By Richard Stokes

Windows10Why did Microsoft jump straight to Windows 10?  Because 7 ate 9!  Ba-dum tsss – I’ll be here all week folks!

Yes, that’s right everyone, Windows 10 is right around the corner.  In fact, it’s getting released July 29th, 2015.

So, you’re probably saying to yourself: I just got used to 7 (maybe even 8) and now 10 is coming out?  Are you kidding me?  Is this ever going to end or are we destined to be stuck on the Microsoft Operating System merry-go-round for the rest of our computing lives?

Well, that may not necessarily be the case – more on that later.

Good news is, Windows 10 is free!  At least for the first year if you’re brave enough to download it.  Yes, Windows 10 is being offered as a free upgrade if you currently own a valid Windows 7 (Service Pack 1) or Windows 8.1 license.  Otherwise if you wait, you’ll have to buy it, and pricing for the Pro version is rumored to be $199.

My guess is that the reason that Microsoft is doing this is because the Windows 8 launch didn’t exactly go over well so giving Windows 10 away for a limited time allows them to get the word out and create some buzz and excitement about the product.  Here’s a throw-back to when Windows 8 came out and our reluctance to get started with that back in 2012.  Apparently Microsoft feels good about this one and, if their track record holds true, it ought to be:

  • Windows 98 – Great
  • Windows 2000/ME – Rubbish
  • Windows XP – Great
  • Windows Vista – Rubbish
  • Windows 7 – Great
  • Windows 8 – Rubbish
  • Windows 10 – …..(You see the pattern)

Think of Windows 10 as the product that Microsoft really wanted 8 to be.  It incorporates the familiar look and feel of the Windows 7 platform and brings along the smart things that came about with Windows 8 (i.e. touchscreen, live tiles, universal searches, etc.).  The start menu is also solidly back and is described as being bigger, better, and stronger with some vastly improved search features that will scour your entire machine.

Windows10.1

 

 

 

 

Microsoft is also claiming that Windows 10 will have a more unified experience between PCs, tablets, and mobile devices and that it will support apps written for the Android and iOS.

One of the other redesigns is the browser.  That’s right, say goodbye to Internet Explorer (wild applause).  Microsoft has finally given up on IE and has replaced it with a completely new platform called Microsoft Edge (originally called Project Spartan).  Edge will ship with Windows 10.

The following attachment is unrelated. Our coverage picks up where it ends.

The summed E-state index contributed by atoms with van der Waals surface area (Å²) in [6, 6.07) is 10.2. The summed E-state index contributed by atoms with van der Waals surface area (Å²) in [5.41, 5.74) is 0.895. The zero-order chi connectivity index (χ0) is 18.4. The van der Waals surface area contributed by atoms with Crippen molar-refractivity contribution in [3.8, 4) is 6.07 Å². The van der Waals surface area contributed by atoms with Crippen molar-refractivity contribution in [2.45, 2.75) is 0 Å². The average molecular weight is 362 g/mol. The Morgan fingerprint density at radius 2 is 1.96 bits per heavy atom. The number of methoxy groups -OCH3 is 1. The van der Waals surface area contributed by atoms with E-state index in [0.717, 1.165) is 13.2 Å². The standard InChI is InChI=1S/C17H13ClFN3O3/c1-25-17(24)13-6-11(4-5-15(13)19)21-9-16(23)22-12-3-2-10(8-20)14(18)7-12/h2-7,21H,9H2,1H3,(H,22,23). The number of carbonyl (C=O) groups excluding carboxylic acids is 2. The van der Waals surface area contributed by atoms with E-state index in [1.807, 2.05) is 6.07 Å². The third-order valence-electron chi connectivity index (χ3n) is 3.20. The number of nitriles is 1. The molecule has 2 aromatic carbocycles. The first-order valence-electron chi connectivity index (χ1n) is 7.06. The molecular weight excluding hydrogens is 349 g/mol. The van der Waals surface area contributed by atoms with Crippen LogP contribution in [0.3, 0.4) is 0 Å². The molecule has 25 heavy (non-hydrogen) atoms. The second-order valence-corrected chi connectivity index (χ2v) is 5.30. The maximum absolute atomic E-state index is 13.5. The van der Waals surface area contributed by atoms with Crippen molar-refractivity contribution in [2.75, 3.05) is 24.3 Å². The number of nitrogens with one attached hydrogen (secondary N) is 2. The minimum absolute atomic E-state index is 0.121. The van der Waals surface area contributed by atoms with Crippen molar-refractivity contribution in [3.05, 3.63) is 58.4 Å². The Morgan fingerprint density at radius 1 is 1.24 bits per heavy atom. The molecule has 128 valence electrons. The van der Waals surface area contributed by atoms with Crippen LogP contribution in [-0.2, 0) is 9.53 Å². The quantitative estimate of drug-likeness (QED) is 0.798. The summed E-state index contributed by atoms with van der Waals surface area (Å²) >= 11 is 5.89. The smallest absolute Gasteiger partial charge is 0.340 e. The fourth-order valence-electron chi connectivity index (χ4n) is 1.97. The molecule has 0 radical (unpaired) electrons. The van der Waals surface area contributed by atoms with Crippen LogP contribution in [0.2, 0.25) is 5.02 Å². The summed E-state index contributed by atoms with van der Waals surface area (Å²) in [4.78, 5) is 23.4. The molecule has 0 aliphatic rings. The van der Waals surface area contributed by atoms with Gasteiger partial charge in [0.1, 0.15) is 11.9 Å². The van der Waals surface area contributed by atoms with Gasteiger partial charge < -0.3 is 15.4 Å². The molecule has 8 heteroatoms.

Windows10.2Although it’s still an unfinished product, Edge does have some promise when it stacks up against the likes of Chrome and Firefox.  Apparently Microsoft has done a nice job in keeping the browser lightweight, meaning it’s not (yet) bloated with a lot of unnecessary add-ins that make it a resource hog.

This means it should run faster.  Chrome (which I love) is notorious for consuming a lot of resources and, in my experience, drains your laptop battery faster than any other browser.

They’ve also done a better job with compatibility, meaning that developers won’t have as hard a time getting sites to render correctly as they’ve had to do in the past with Internet Explorer.  Edge also supports browser extensions out of the box, something that IE had a difficult time doing.  Extensions are add-ins that can be installed to increase the functionality of the web browser in some way.

Lastly, one of the interesting things to note about 10 is Microsoft’s intent to offer “Windows as a Service” and provide continuous upgrades to this platform as opposed to forcing a whole new Operating System out in to the marketplace every 5-7 years.  I think they’ve learned some hard lessons of the pain customers went through in getting them to upgrade from XP and more recently from 7 to 8.  The revenue strategy behind this is for Microsoft to make more money on device sales (since there will be improved device unification) which will also drive other service and app sales.  In other words, what Microsoft plans to give up in selling Windows licensing, it plans to make up in other areas.

It’ll still be rough around the edges so let’s not expect miracles out of the gate.  If you do decide to give it a try, check with someone in IT first and get their opinion before you do it.  My advice – let someone else try it first before you do.  Besides, you still have a year if you want to get it for free.

RS Head ShotRichard Stokes

With 17+ years working in the technology sector in a combination of outside sales and strategic consulting, Richard is committed to delivering the right solutions and services for clients and business partners.

rstokes@network1consulting.com or 404.997.7652 

 

Network 1 Consulting is a 17-year-oldIT Support company in Atlanta, GA.  We become – or augment – the IT department for law firms and medical practices.  Our IT experts can fix computers – but what our clients really value are the industry-specific best practices we bring to their firms.  This is especially important with technology, along with regulations and cyber threats, changing so rapidly.  We take a proactive approach to helping our clients use technology to gain and keep their competitive advantage.

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